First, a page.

Last night I saw someone being interviewed on the news saying pro-lifers don’t care about what happens to the baby once it’s born. The fact that this is widely believed disgusts me, so let me say loud and clear: YES, we need to protect ALL life, not only the unborn. YES, we need to provide assistance and counseling to pregnant women and do what we can to support them throughout pregnancy, childbirth, and beyond. YES, we need to make sure the child is loved and cared for after birth. YES, we have work to do in many different areas, and YES, there is healing and compassion for those on the other side of abortion. But in formulating our convictions, we have to start with life. None of it matters if life isn’t given a chance.

On June 24th, while I was celebrating a win for human life along with many others, some Christians were angered by the ruling. Pro-choicers chant “My body, my choice!” while pro-lifers respond, “But it’s not your body; it’s a baby’s body, with its own DNA and everything!” So where is the massive disconnect between sides? (And massive, it is!!) The truth is, there is an inherent difference to how we view the very definition of life. Pro-lifers don’t believe the issue has anything to do with women’s health; it’s a matter of a child’s inherent right to live. Pro-choicers don’t believe a fetus is a baby up to a certain point (and that point changes dramatically depending on who you’re talking to), and therefore they make it an issue of women’s healthcare.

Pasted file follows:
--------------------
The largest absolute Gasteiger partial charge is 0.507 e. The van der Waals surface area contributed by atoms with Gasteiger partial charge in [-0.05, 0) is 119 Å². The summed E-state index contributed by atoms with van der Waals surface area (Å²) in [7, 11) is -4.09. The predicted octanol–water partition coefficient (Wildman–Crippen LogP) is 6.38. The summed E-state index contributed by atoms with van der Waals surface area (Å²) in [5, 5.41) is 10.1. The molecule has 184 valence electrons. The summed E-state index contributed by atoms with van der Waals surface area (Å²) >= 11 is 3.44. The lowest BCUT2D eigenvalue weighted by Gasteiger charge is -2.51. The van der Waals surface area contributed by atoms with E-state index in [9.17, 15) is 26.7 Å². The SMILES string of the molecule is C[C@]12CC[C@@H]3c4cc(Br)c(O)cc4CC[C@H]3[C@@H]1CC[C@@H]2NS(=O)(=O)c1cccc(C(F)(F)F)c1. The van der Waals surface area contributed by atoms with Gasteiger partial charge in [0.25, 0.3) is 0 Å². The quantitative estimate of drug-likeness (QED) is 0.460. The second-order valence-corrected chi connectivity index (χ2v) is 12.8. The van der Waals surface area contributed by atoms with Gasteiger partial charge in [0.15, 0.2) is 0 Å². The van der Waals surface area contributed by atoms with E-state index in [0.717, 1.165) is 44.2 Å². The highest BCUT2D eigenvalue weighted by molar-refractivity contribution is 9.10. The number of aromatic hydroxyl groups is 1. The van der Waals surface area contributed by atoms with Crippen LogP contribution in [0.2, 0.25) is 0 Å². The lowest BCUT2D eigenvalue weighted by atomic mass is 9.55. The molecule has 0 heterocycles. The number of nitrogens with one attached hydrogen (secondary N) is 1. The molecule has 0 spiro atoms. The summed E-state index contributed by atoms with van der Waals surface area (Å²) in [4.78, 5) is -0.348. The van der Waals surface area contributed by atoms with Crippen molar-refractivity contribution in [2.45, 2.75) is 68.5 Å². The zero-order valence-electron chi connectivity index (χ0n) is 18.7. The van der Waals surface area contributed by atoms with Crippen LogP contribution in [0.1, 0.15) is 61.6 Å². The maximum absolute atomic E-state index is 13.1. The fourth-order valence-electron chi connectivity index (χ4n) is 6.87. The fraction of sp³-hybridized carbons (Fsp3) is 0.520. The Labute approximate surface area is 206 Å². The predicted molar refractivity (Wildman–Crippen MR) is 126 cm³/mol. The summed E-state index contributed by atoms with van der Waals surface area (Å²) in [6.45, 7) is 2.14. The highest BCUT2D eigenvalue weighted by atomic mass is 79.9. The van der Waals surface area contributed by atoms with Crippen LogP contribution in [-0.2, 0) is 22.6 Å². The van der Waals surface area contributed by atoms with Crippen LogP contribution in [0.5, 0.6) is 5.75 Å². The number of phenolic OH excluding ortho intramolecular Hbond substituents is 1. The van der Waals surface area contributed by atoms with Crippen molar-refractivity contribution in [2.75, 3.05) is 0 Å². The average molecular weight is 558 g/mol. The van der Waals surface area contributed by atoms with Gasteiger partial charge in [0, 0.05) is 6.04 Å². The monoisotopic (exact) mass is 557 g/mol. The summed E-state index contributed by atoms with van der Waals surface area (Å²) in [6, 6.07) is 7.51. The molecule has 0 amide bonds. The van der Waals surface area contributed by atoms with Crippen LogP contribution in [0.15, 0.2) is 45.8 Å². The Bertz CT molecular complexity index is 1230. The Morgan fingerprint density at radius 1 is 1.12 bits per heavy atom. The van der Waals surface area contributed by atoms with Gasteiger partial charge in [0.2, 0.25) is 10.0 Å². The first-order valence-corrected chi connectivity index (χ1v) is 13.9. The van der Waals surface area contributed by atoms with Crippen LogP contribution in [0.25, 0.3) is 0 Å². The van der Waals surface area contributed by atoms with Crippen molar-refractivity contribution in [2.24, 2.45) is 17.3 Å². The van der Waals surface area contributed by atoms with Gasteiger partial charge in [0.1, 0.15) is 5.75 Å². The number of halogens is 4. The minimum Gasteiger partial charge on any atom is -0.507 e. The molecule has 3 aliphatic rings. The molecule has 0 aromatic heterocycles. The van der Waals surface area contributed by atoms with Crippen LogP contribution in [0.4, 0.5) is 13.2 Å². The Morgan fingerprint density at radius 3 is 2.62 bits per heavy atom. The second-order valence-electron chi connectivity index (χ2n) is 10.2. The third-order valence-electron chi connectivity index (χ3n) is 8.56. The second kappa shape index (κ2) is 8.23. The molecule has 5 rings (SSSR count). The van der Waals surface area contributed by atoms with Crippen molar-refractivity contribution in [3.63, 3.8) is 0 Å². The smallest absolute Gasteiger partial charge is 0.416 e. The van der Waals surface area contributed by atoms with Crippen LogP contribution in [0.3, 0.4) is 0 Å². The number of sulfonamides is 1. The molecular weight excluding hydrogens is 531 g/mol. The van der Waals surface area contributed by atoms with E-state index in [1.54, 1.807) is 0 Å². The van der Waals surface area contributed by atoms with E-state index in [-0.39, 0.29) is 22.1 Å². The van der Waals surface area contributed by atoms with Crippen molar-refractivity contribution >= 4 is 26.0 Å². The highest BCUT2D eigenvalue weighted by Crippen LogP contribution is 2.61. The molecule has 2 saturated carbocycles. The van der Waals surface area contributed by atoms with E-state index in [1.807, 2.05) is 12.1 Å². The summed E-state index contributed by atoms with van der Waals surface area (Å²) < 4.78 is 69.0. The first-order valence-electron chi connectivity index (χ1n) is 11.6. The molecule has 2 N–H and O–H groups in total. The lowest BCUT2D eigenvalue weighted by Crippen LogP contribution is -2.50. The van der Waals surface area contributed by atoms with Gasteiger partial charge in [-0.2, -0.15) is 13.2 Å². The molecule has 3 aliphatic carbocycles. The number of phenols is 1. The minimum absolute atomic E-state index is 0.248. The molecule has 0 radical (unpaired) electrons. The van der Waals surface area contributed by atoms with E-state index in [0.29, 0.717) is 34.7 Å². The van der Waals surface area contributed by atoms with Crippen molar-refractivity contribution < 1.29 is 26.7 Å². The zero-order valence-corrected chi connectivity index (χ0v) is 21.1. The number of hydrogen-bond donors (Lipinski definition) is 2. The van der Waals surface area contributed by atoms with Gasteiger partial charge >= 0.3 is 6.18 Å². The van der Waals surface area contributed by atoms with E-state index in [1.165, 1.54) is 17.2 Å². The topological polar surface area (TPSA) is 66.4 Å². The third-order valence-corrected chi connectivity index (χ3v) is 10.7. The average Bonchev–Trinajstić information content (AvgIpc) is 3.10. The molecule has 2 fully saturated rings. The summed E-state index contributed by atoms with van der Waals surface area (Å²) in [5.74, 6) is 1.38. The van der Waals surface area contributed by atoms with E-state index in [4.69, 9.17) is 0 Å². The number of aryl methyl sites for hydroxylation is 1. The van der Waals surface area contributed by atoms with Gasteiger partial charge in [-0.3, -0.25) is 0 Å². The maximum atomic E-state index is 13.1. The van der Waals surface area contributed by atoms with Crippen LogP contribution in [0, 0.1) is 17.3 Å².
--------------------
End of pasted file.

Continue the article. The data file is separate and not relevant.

According to a 2018 article from SSRN , 45% of Americans believe that the statement human life begins at conception is a philosophical or religious belief, while 95% of biologists believe it’s a fact that human life begins at conception.

Chew on that one for a minute. Keep chewing. Now, leaving God out of it for the sake of conversation with not-yet-Christians, who should we trust to define life? Biologists – whose job it is to study life? Or the American public with all their whims and opinions? I’ll leave that rhetorical.

People on both sides of the issue are extremely fired up right now, and I’m watching long-standing relationships crumble around me before my very eyes between people who can’t see beyond opinions to the person holding them. Whatever side you’re on, if you’re holding tightly to opinions but aren’t able to lay emotions aside and discuss your views using facts while also seeing clearly that the person you’re disagreeing with is a human being made in God’s image , you might want to rethink some things.